However, the death of an animal was very similar to the grieving process of the death of a human. 18 years flashed through our minds, how did time fly by so quickly? He was there when we first started dating, when we found out I was pregnant with Hannah and Rebecca, when my dad passed away, when we moved to our house, and each milestone flooded through our minds during the last 48 hours of his life. If I could have frozen time last week, I would have. My girls had questions of why could this happen? How can we help him?


So, a few days later as I was talking to my daughter, I asked her these questions:

Would it have been better if we had never rescued Padua in the first place 18 years ago?

Would you have preferred to not have a dog because this has been so hard?

She innocently said, “We did have some really good times with Padua and I am glad you brought him home. I just miss him so much.”


Loving something else, or someone else is scary and hard. It is being vulnerable and breaking down walls that might have been built for years. I hear some people say “Well that is why I am never getting an animal again. It was too hard on our family.” In my opinion, I take the good, the bad, and the ugly. The mixture of emotions we have felt towards each one of our animals will hopefully transpire in my daughters’ human friendships and relationships as well.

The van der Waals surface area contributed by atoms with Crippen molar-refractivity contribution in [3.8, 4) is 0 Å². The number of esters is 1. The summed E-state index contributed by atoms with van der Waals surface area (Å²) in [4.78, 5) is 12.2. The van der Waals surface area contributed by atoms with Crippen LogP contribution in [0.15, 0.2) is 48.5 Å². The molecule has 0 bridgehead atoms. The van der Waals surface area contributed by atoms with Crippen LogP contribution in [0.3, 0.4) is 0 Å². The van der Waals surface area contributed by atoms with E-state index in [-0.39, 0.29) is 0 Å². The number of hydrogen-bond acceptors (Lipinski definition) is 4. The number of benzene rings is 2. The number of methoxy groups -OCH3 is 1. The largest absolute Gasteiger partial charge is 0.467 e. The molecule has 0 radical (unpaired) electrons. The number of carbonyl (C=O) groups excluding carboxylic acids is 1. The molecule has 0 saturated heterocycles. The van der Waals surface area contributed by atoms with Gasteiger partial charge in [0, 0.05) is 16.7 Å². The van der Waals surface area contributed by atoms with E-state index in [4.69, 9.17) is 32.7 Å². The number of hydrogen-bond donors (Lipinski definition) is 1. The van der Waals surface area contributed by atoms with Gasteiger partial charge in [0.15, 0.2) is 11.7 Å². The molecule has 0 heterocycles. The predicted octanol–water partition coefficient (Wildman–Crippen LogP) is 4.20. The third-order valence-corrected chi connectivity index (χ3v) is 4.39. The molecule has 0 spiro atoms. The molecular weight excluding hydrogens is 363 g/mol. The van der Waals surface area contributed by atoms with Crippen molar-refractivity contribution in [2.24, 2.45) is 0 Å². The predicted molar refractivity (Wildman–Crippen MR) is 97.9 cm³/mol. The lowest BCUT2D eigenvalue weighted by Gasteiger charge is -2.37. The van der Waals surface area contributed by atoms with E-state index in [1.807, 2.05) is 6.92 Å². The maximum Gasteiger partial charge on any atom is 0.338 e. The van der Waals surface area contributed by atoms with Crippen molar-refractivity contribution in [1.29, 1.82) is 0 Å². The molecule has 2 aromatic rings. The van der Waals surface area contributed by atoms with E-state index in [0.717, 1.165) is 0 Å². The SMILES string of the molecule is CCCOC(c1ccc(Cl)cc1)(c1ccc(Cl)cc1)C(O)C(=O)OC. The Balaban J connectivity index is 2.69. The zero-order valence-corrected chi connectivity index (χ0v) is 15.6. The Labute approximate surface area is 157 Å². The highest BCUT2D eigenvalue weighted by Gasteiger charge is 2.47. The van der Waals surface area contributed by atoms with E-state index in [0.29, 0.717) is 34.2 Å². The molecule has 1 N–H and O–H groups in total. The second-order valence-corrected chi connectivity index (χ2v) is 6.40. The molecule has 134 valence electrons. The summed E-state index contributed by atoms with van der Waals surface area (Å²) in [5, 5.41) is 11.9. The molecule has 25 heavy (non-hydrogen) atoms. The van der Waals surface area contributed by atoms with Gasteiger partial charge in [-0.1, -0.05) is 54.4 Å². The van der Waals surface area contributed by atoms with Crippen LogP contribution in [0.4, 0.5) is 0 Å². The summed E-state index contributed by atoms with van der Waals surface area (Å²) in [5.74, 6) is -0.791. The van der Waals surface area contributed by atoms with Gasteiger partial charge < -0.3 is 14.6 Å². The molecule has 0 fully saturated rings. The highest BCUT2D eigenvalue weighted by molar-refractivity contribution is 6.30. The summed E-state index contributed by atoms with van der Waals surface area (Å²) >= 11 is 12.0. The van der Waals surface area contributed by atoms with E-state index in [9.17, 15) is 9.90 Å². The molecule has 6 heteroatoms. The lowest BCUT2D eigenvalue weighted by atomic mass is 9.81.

I was reminded last weekend that when we mourn the loss of a loved one or a relationship that has ended, it can consume us. In that process, we sometimes no longer allow ourselves to love again in the fear of hurt. Brene Brown, research professor at the University of Houston, says, Vulnerability is not knowing victory or defeat, it’s understanding the necessity of both; it’s engaging. It’s being all in.”


Victory. . . the excitement of a baby chick cracking through its shell.

Defeat. . . watching our dog take his last breath.


However, I take it all . We are only given one chance to live. Love, defeat, anger, joy, acceptance, failure, hope. . . this is all part of the tapestry of life.

If you do not open your hearts to possibilities and allow new ideas to enter your mind, then you aren’t living fully. Try today to embrace a thought that has been circling in your mind for a while. Take a risk, be vulnerable, you might find that an egg will hatch with something completely unexpected.


Iler chicks grow up so quickly!